A jet plane flying in a clear blue sky - such a familiar image, but just a tiny piece of what the aerospace industry represents. And that industry is part of Oklahoma's economic pulse, to the tune of $11.7 billion in industrial output, according to the Oklahoma Department of Commerce (ODOC), which identifies the state as one of seven centers in the world for the industry's maintenance, repair, and overhaul (MRO) sector. But changing times and technologies have created a challenge: developing and recruiting a work force, from technicians to executives, qualified to move the MRO sector and the industry into the middle of the century.
"Tinker Air Force Base [in Oklahoma City] is the largest aircraft MRO facility for the U.S. Department of Defense," says Natalie Shirley, Oklahoma's Secretary of Commerce and Tourism, "and the American Airline Maintenance Center in Tulsa is the largest commercial MRO facility in the world." Tinker is the state's largest single-site employer, with a statewide economic impact of $2.79 billion annually, according to the ODOC. Shivakumar Raman, Ph.D., director of the University of Oklahoma's Center for Shape Engineering and Advanced Manufacturing (SEAM), says the American facility services its own aircraft as well as those of several competitors; according to Avionics Magazine, the site has a $900 million operating budget.
September 2009's "A Strategic Future for Oklahoma's Aerospace Industry" ("Strategic Future") study, commissioned by the Oklahoma Aerospace Industry Partners, projects that the global MRO market will grow from US$45 billion in 2009 to more than US$68 billion in 2019. The study says that Oklahoma has an opportunity to capture a larger share of that market, pointing out that Tinker AFB outsources approximately $5 billion worth of contracts for MRO work, with only $500 million of that work going to Oklahoma companies. It also suggests that independent MRO companies in the state could bundle their offerings: "Oklahoma's MRO industry has the opportunity to create the one-stop MRO experience for customers through company partnerships and a coordinated effort to integrate supply-chain processes."
The potential for growth is there for the taking; but what's standing in the way? "The Oklahoma work force is going to shrink by 200,000 people in the next 10 years," says Steve Hendrickson, chair of the Governor's Council on Workforce and Economic Development, in June 2009 Tulsa World story. "Aging baby boomers will eventually retire, and when we do, there will be a great sucking sound because there are not people to fill those spots." He believes that much of the "romance and allure" that the aerospace industry held 40 years ago, in the early heyday of the space program, is gone, and that government, education, and industry leaders need to work together to bring young workers into the fold: "If you're an employer and you're not out there working with those [middle school] kids, you might start giving some serious consideration about the quantity of employees and the skill sets you need."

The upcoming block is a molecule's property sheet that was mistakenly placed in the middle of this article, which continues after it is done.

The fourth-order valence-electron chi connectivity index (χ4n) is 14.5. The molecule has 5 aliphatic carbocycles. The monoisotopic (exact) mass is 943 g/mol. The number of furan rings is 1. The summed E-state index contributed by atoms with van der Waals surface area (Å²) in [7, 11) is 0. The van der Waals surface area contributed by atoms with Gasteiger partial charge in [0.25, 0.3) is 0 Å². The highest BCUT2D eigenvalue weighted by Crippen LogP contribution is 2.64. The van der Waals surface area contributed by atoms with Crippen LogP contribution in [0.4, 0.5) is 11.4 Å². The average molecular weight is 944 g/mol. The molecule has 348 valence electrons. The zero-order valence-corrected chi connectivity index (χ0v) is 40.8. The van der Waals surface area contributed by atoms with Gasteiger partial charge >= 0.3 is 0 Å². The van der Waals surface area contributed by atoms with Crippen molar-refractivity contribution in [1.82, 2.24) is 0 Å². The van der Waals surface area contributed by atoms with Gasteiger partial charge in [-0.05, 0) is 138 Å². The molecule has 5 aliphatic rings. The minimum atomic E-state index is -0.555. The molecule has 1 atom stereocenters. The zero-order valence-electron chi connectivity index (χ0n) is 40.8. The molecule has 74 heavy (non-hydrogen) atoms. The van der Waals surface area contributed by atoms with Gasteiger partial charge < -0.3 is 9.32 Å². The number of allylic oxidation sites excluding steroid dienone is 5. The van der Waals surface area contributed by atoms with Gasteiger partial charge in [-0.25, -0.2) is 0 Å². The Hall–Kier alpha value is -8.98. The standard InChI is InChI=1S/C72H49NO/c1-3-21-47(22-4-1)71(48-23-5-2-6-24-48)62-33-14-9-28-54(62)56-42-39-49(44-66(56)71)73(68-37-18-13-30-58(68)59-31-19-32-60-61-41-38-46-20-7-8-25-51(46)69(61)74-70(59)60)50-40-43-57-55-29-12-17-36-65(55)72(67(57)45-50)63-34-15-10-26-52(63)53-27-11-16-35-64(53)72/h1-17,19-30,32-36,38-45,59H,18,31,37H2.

Education is a key step. The "Strategic Future" report suggests that STEM - science, technology, engineering, and mathematics - education be enhanced at the K-12 level, with industry partners participating by sponsoring mentoring programs and competitions. At the post-secondary level, Oklahoma's universities are joining the effort with targeted training programs. Raman says research and development efforts must be shared through education at the major universities that support these technologies, as well as work force development and training: "The state's leading universities, in partnership with aerospace leadership from industry and the Department of Defense, must lead this change for sustaining this industry and its jobs within the state." The SEAM program he leads - a joint venture with Oklahoma State University and the University of Tulsa - provides industry training, research, and commercialization opportunities for students as well as industry professionals.
Economic development officials are also providing financial incentives for training and for retention and recruitment of qualified workers. One example is the state's Engineer Workforce Bill, which provides tax credits and tuition reimbursement to engineering graduates who agree to work for an Oklahoma aerospace company, and to companies that hire engineers, with additional credit for hiring from Oklahoma educational institutions. The program went into effect in January 2009, so no financial data is available yet, but Shirley says a number of companies, including Boeing, Northrop Grumman, and the Federal Aviation Administration, have taken part.